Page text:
have abused Huck and sold Jim away, are finally caught and tarred and feathered,
we might expect Huck to be happy, but he isn’t. “Well, it made me sick to see it,” he says,
“and I was sorry for them poor pitiful rascals, it seemed like I couldn’t ever feel any
hardness against them any more in the world… Human beings CAN be awful cruel to one another.” But if he’s able to summon that kind of sympathy for his enemies, if he doesn’t feel any hardness toward them, how can he allow the cruelty to Jim? How can he let himself be reduced to the role
of Tom’s sidekick again? And how can Twain encourage Jim to bear it
all so complacently? I don’t have good answers to those questions,
although some of it may lie in Huck’s upbringing. Huck is very conscious of having not been raised in respectable circumstances and he believes that Tom – with all of his reading and all of his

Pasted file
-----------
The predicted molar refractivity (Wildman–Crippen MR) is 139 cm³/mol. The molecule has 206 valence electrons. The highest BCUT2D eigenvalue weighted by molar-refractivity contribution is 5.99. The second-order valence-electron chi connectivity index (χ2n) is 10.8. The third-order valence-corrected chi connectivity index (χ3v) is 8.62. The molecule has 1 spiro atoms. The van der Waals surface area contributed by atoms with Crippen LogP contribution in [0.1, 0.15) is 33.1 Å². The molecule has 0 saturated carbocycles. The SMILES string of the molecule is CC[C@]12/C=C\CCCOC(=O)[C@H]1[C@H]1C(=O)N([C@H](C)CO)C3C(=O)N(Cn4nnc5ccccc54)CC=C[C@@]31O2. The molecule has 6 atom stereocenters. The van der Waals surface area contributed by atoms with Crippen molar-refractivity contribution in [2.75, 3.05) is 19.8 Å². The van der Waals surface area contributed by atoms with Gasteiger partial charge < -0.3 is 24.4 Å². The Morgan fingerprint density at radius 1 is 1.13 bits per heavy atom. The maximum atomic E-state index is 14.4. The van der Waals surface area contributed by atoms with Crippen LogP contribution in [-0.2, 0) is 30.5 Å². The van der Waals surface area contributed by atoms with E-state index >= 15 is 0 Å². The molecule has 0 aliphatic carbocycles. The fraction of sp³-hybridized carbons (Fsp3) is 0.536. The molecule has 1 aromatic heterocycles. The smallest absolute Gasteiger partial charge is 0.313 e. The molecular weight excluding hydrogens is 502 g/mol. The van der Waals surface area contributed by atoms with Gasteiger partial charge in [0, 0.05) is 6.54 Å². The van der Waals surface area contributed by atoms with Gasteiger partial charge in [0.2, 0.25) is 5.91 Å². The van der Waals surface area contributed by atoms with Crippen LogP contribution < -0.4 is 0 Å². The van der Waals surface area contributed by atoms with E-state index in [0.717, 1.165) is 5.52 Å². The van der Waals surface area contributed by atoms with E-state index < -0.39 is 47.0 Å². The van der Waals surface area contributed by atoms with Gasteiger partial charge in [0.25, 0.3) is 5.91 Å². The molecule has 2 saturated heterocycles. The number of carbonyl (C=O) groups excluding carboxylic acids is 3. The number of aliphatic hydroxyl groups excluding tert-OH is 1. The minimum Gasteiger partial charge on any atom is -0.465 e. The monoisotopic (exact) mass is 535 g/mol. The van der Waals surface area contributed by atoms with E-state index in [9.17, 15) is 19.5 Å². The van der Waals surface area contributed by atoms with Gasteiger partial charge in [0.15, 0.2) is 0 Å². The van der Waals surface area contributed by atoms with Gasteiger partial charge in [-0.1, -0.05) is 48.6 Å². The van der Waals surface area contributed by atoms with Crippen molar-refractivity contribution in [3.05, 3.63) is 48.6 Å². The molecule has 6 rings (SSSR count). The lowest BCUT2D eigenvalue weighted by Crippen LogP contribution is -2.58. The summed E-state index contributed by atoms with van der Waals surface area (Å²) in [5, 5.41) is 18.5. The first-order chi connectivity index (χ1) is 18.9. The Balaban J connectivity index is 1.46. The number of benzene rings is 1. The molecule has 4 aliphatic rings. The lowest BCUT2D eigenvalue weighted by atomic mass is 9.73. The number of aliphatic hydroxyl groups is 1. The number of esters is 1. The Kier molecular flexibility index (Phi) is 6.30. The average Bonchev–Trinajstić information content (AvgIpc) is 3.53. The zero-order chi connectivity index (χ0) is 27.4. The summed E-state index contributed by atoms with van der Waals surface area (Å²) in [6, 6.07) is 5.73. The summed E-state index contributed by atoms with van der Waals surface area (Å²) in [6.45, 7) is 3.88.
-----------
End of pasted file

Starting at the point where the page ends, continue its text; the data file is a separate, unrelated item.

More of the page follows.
education – must know better. In fact, he can barely get it through his
head that a boy as educated and civilized as Tom would consent to help free a runaway
slave. Now, of course Tom knows that Jim is free
all the time, so he’s not taking a moral risk. But even so, for many readers, this ending
sequence is a betrayal of what has come before. I mean, out on the river, when they weren’t being threatened by steamboats or menaced by con men, Huck and Jim could almost believe that a new
and better world was possible. They could even look up at the stars and wonder
if they were made or just happened, which is a pretty sacreligious thing to wonder. But on the Phelps farm the story falls back
into stereotype and caricature, and to return to the boys’ adventure mood
of the beginning is a kind of defeat. It’s giving up on what Huck and Jim have forged
on the river. Why did Twain do this?